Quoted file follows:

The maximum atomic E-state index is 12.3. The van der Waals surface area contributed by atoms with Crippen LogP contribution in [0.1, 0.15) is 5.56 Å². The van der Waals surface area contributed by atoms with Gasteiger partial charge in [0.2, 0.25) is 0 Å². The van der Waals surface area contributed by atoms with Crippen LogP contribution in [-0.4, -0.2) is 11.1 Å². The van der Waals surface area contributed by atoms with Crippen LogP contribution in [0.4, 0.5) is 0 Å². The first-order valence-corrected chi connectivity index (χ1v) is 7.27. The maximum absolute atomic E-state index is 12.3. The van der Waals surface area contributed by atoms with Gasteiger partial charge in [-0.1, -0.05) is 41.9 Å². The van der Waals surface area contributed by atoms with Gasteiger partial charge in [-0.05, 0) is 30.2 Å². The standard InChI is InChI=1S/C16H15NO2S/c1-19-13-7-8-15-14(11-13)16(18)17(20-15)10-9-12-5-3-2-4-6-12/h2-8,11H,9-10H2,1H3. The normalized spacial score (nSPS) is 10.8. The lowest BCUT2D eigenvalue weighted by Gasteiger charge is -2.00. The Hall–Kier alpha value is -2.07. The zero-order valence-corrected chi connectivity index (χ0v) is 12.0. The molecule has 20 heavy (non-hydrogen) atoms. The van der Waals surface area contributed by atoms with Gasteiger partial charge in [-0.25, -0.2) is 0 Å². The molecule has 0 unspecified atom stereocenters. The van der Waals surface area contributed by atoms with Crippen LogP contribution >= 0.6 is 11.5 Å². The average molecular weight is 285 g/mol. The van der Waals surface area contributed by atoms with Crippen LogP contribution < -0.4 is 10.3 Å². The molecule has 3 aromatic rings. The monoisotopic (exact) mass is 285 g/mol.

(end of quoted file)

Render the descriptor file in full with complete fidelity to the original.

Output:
The maximum atomic E-state index is 12.3. The van der Waals surface area contributed by atoms with Crippen LogP contribution in [0.1, 0.15) is 5.56 Å². The van der Waals surface area contributed by atoms with Gasteiger partial charge in [0.2, 0.25) is 0 Å². The van der Waals surface area contributed by atoms with Crippen LogP contribution in [-0.4, -0.2) is 11.1 Å². The van der Waals surface area contributed by atoms with Crippen LogP contribution in [0.4, 0.5) is 0 Å². The first-order valence-corrected chi connectivity index (χ1v) is 7.27. The maximum absolute atomic E-state index is 12.3. The van der Waals surface area contributed by atoms with Gasteiger partial charge in [-0.1, -0.05) is 41.9 Å². The van der Waals surface area contributed by atoms with Gasteiger partial charge in [-0.05, 0) is 30.2 Å². The standard InChI is InChI=1S/C16H15NO2S/c1-19-13-7-8-15-14(11-13)16(18)17(20-15)10-9-12-5-3-2-4-6-12/h2-8,11H,9-10H2,1H3. The normalized spacial score (nSPS) is 10.8. The lowest BCUT2D eigenvalue weighted by Gasteiger charge is -2.00. The Hall–Kier alpha value is -2.07. The zero-order valence-corrected chi connectivity index (χ0v) is 12.0. The molecule has 20 heavy (non-hydrogen) atoms. The van der Waals surface area contributed by atoms with Gasteiger partial charge in [-0.25, -0.2) is 0 Å². The molecule has 0 unspecified atom stereocenters. The van der Waals surface area contributed by atoms with Crippen LogP contribution >= 0.6 is 11.5 Å². The average molecular weight is 285 g/mol. The van der Waals surface area contributed by atoms with Crippen LogP contribution < -0.4 is 10.3 Å². The molecule has 3 aromatic rings. The monoisotopic (exact) mass is 285 g/mol.